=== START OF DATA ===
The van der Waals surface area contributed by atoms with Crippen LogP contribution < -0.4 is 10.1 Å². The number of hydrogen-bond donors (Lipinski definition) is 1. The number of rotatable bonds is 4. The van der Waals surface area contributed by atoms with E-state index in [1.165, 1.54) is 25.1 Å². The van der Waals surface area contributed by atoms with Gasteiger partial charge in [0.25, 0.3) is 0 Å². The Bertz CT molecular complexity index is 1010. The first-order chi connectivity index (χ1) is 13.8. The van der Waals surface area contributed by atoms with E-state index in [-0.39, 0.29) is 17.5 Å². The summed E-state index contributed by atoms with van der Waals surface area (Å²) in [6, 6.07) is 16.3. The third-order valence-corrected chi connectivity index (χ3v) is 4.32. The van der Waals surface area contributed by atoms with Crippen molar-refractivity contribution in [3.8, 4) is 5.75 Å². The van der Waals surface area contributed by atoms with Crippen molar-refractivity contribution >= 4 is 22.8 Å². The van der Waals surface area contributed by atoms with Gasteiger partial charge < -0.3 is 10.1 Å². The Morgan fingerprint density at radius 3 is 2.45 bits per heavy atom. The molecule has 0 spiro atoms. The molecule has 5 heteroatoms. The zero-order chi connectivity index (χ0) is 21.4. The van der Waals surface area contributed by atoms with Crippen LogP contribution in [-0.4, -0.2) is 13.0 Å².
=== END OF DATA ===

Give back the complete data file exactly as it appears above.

The van der Waals surface area contributed by atoms with Crippen LogP contribution < -0.4 is 10.1 Å². The number of hydrogen-bond donors (Lipinski definition) is 1. The number of rotatable bonds is 4. The van der Waals surface area contributed by atoms with E-state index in [1.165, 1.54) is 25.1 Å². The van der Waals surface area contributed by atoms with Gasteiger partial charge in [0.25, 0.3) is 0 Å². The Bertz CT molecular complexity index is 1010. The first-order chi connectivity index (χ1) is 13.8. The van der Waals surface area contributed by atoms with E-state index in [-0.39, 0.29) is 17.5 Å². The summed E-state index contributed by atoms with van der Waals surface area (Å²) in [6, 6.07) is 16.3. The third-order valence-corrected chi connectivity index (χ3v) is 4.32. The van der Waals surface area contributed by atoms with Crippen molar-refractivity contribution in [3.8, 4) is 5.75 Å². The van der Waals surface area contributed by atoms with Crippen molar-refractivity contribution >= 4 is 22.8 Å². The van der Waals surface area contributed by atoms with Gasteiger partial charge < -0.3 is 10.1 Å². The Morgan fingerprint density at radius 3 is 2.45 bits per heavy atom. The molecule has 0 spiro atoms. The molecule has 5 heteroatoms. The zero-order chi connectivity index (χ0) is 21.4. The van der Waals surface area contributed by atoms with Crippen LogP contribution in [-0.4, -0.2) is 13.0 Å².